When you turn on your phone, it boots Android. Obviously. But what if you wanted it to boot a different Android? The first "live bootable" versions of Android are available starting today with Android 10. You can download the so-called Generic System Images (GSIs) right now for ARM64 and x86 platforms.

Google started talking about GSIs earlier this year, and support arrived on Pixel phones with Android Q Beta 4—Google also refers to the feature in Android as "Dynamic System Updates." Using ADB, you can create a temporary system partition on devices with Treble support. It should work best on Pixels currently, though. The generic image run rather like a live bootable Linux distro. You can use the OS for development or testing, and then reboot your phone to get back to the "real" build of Android that's installed permanently.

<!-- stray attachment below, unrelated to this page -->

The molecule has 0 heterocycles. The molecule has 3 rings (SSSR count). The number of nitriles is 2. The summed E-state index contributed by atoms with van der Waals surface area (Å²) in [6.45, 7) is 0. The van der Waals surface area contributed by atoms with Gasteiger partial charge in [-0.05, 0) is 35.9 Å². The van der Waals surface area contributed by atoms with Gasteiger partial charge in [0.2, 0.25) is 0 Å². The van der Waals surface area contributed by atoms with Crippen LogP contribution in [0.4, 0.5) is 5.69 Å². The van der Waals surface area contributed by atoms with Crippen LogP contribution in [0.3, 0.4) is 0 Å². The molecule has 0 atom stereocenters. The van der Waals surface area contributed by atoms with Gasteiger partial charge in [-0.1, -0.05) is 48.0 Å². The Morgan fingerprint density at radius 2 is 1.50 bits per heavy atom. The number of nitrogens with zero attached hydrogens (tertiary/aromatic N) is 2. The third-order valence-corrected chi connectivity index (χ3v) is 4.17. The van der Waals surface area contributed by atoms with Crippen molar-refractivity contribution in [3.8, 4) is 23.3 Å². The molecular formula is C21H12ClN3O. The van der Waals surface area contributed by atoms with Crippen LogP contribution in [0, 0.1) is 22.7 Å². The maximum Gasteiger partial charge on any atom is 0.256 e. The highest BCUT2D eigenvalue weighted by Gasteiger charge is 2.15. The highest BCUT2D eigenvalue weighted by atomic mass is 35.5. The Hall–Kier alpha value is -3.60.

Google stresses that GSIs are intended for developers—and indeed, Pie only supported GSIs custom-built from AOSP. Now, Google has full Android 10 AOSP builds for ARM and x86 systems, as well as an ARM build with Google services. With official image releases, Dynamic System Updates could eventually have wide-reaching impacts on the way end users experience Android. This is pure speculation, but it may be feasible to run custom ROMs on devices without unlocking the bootloader at some point thanks to GSIs.